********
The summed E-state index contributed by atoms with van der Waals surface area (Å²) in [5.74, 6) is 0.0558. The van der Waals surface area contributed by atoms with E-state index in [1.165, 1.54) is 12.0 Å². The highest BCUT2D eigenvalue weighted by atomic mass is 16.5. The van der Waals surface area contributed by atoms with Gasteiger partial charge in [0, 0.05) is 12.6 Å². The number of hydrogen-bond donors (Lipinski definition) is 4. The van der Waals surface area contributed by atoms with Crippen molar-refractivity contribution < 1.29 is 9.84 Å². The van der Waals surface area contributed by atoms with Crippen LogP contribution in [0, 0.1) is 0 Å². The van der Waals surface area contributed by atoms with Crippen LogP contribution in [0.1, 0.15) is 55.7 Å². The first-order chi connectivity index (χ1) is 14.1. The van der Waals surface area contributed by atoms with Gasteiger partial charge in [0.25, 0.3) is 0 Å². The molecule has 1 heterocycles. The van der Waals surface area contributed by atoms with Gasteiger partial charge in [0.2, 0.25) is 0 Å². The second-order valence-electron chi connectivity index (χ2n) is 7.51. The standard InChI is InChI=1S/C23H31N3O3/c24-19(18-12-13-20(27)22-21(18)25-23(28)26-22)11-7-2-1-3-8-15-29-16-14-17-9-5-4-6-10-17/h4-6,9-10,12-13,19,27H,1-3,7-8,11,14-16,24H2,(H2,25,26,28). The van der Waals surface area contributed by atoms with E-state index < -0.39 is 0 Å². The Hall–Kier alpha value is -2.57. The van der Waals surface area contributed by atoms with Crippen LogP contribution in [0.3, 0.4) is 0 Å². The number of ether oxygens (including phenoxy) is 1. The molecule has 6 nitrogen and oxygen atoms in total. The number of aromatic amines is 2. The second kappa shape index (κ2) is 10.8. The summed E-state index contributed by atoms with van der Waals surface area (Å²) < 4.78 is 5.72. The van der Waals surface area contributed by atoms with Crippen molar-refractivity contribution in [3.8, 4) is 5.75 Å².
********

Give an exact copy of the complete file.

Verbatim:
The summed E-state index contributed by atoms with van der Waals surface area (Å²) in [5.74, 6) is 0.0558. The van der Waals surface area contributed by atoms with E-state index in [1.165, 1.54) is 12.0 Å². The highest BCUT2D eigenvalue weighted by atomic mass is 16.5. The van der Waals surface area contributed by atoms with Gasteiger partial charge in [0, 0.05) is 12.6 Å². The number of hydrogen-bond donors (Lipinski definition) is 4. The van der Waals surface area contributed by atoms with Crippen molar-refractivity contribution < 1.29 is 9.84 Å². The van der Waals surface area contributed by atoms with Crippen LogP contribution in [0, 0.1) is 0 Å². The van der Waals surface area contributed by atoms with Crippen LogP contribution in [0.1, 0.15) is 55.7 Å². The first-order chi connectivity index (χ1) is 14.1. The van der Waals surface area contributed by atoms with Gasteiger partial charge in [0.25, 0.3) is 0 Å². The molecule has 1 heterocycles. The van der Waals surface area contributed by atoms with Gasteiger partial charge in [0.2, 0.25) is 0 Å². The second-order valence-electron chi connectivity index (χ2n) is 7.51. The standard InChI is InChI=1S/C23H31N3O3/c24-19(18-12-13-20(27)22-21(18)25-23(28)26-22)11-7-2-1-3-8-15-29-16-14-17-9-5-4-6-10-17/h4-6,9-10,12-13,19,27H,1-3,7-8,11,14-16,24H2,(H2,25,26,28). The van der Waals surface area contributed by atoms with E-state index < -0.39 is 0 Å². The Hall–Kier alpha value is -2.57. The van der Waals surface area contributed by atoms with Crippen LogP contribution in [0.3, 0.4) is 0 Å². The number of ether oxygens (including phenoxy) is 1. The molecule has 6 nitrogen and oxygen atoms in total. The number of aromatic amines is 2. The second kappa shape index (κ2) is 10.8. The summed E-state index contributed by atoms with van der Waals surface area (Å²) < 4.78 is 5.72. The van der Waals surface area contributed by atoms with Crippen molar-refractivity contribution in [3.8, 4) is 5.75 Å².